Autistic people are dying on average 16 years earlier than the general population, often through suicide or epilepsy, research has found.
Autism charity Autistica has called for a national response to what it calls a “hidden crisis”, including massive investment in research and an NHS England review of premature death in autism.
A report by Autistica, titled ‘Personal tragedies, public crisis’, includes recently-published data from the Karolinska Institute in Sweden showing that, on average, people with autism die 16 years younger than the general population. Those with autism and intellectual disability die 30 years before their non-autistic peers, with epilepsy the leading cause of death. Autistic adults with no intellectual disability die an average of 12 years earlier than the typical population, driven in large part by suicide.
Although autistic people are at an increased risk of dying early from virtually every cause of death, autistic adults with learning disabilities are 40 times more likely than the typical population to die prematurely from a neurological condition, particularly epilepsy. Autistic adults without a learning disability are 9 times more likely to die from suicide compared to the general public, with autistic women at the greatest risk.
The Swedish figures are taken from a large epidemiological research study and confirm previous findings from smaller studies of autism mortality risk across the globe. However, virtually no research has been done to determine how to optimally treat epilepsy and suicidal tendencies in autistic populations.
Autistica’s report puts forward recommendations for action and calls on the government to ensure national, regional and local care providers have clear and specific plans to reduce premature mortality in this group.
Autistica aims to raise £10 million to kickstart research to tackle early death in autism, but stress that given the scale of the problem the response needs to go far beyond the charity sector.
Jon Spiers, Autistica’s chief executive, said: “This new research confirms the true scale of the hidden mortality crisis in autism. The inequality in outcomes for autistic people shown in this data is shameful. We cannot accept a situation where many autistic people will never see their 40th birthday. Everyone involved in supporting people on the autism spectrum from the government right down to local care providers has a responsibility to step up and start saving lives as soon as possible.”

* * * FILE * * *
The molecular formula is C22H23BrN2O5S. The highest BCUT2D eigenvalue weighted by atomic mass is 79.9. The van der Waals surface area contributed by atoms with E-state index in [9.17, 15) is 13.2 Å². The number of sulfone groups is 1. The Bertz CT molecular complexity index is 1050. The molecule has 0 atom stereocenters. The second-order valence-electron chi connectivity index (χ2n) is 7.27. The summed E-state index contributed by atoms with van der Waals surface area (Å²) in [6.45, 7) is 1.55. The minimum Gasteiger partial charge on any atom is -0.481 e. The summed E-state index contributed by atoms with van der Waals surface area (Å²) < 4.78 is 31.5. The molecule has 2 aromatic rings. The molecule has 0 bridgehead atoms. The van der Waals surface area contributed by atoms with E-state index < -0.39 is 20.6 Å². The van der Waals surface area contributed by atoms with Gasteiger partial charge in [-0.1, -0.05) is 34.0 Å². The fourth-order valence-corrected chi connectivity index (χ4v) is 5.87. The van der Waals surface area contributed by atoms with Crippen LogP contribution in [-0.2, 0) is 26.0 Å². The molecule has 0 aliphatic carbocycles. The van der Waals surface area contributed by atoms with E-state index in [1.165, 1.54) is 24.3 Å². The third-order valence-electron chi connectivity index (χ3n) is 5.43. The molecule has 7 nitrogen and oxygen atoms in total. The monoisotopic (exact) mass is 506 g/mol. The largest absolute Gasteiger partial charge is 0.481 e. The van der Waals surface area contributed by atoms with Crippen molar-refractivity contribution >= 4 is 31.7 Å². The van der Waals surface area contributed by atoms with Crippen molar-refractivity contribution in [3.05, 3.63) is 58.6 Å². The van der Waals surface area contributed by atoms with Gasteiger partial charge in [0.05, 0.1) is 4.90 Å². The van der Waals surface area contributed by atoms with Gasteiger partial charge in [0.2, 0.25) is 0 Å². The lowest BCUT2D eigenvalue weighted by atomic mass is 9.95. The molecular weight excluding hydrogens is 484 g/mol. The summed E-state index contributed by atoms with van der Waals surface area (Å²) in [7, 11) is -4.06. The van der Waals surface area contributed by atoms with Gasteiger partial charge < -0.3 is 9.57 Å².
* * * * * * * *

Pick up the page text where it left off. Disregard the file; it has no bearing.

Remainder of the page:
Gill, mother to Ellie, a 19-year-old with autism who recently began having seizures, said: “Seeing your child suffer a seizure is shocking and painful enough. To know that as someone with autism they are also more likely to die early from epilepsy is a double blow. We need proper answers and we need them now. We cannot simply stand by and watch people with autism die because of a lack of research and specialised care.”
Steve Silberman, author of the recent bestseller Neurotribes, which documents the history of autism, is backing the campaign: “The shocking levels of premature death and suicide among people on the autism spectrum should be a wake-up call to governments and service providers worldwide: dramatic proof that bullying, lack of support, inadequate health care across the lifespan, insufficient allocation of resources to create options for housing and employment, and a failure to aggressively pursue research into better treatments for chronic anxiety and seizures comes at a terrible cost. As a society, we can longer afford to squander precious human lives and potential in this way.”
Mark Lever, chief executive of the National Autistic Society, added: “The 700,000 autistic people in the UK and their families will be deeply distressed by these findings. Our charity cannot, and will not, accept a world where autistic people are dying more than a decade earlier than the rest of the population.
“While this report is based on Swedish research, we have no reason to believe the situation would be that different here. Indeed, we fear it could be worse. The government and national health authorities must urgently investigate what’s going on in this country and start to put things right.
“Autistic people and their families need reassurance from government and the NHS that this is going to be taken seriously and action will be taken.”